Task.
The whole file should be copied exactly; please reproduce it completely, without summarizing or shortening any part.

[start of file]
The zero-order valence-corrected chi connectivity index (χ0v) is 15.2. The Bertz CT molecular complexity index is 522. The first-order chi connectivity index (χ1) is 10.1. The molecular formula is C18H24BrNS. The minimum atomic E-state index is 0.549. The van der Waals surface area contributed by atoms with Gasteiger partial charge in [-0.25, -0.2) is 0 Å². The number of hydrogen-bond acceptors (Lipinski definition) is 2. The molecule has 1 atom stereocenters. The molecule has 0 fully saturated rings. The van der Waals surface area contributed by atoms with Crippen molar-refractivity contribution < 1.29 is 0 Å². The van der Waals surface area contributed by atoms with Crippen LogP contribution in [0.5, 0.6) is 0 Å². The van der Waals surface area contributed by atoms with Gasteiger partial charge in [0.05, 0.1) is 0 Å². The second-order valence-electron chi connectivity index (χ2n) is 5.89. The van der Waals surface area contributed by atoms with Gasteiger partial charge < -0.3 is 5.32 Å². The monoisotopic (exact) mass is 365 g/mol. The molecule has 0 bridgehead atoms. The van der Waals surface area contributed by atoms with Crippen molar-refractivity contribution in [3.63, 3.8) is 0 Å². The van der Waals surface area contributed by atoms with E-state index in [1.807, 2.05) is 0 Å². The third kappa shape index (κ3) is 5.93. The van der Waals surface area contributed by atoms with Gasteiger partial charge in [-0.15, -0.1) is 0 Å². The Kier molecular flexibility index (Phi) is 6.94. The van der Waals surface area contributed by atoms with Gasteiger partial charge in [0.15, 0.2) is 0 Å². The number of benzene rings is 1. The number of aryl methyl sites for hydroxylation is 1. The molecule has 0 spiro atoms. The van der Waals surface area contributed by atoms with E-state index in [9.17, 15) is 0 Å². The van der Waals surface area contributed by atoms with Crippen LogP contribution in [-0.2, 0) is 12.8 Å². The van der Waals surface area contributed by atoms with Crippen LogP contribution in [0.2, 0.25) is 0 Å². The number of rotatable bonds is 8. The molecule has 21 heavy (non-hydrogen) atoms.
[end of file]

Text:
The zero-order valence-corrected chi connectivity index (χ0v) is 15.2. The Bertz CT molecular complexity index is 522. The first-order chi connectivity index (χ1) is 10.1. The molecular formula is C18H24BrNS. The minimum atomic E-state index is 0.549. The van der Waals surface area contributed by atoms with Gasteiger partial charge in [-0.25, -0.2) is 0 Å². The number of hydrogen-bond acceptors (Lipinski definition) is 2. The molecule has 1 atom stereocenters. The molecule has 0 fully saturated rings. The van der Waals surface area contributed by atoms with Crippen molar-refractivity contribution < 1.29 is 0 Å². The van der Waals surface area contributed by atoms with Crippen LogP contribution in [0.5, 0.6) is 0 Å². The van der Waals surface area contributed by atoms with Gasteiger partial charge in [0.05, 0.1) is 0 Å². The second-order valence-electron chi connectivity index (χ2n) is 5.89. The van der Waals surface area contributed by atoms with Gasteiger partial charge < -0.3 is 5.32 Å². The monoisotopic (exact) mass is 365 g/mol. The molecule has 0 bridgehead atoms. The van der Waals surface area contributed by atoms with Crippen molar-refractivity contribution in [3.63, 3.8) is 0 Å². The van der Waals surface area contributed by atoms with E-state index in [1.807, 2.05) is 0 Å². The third kappa shape index (κ3) is 5.93. The van der Waals surface area contributed by atoms with Gasteiger partial charge in [-0.15, -0.1) is 0 Å². The Kier molecular flexibility index (Phi) is 6.94. The van der Waals surface area contributed by atoms with Gasteiger partial charge in [0.15, 0.2) is 0 Å². The number of benzene rings is 1. The number of aryl methyl sites for hydroxylation is 1. The molecule has 0 spiro atoms. The van der Waals surface area contributed by atoms with E-state index in [9.17, 15) is 0 Å². The van der Waals surface area contributed by atoms with Crippen LogP contribution in [-0.2, 0) is 12.8 Å². The van der Waals surface area contributed by atoms with Crippen LogP contribution in [0.2, 0.25) is 0 Å². The number of rotatable bonds is 8. The molecule has 21 heavy (non-hydrogen) atoms.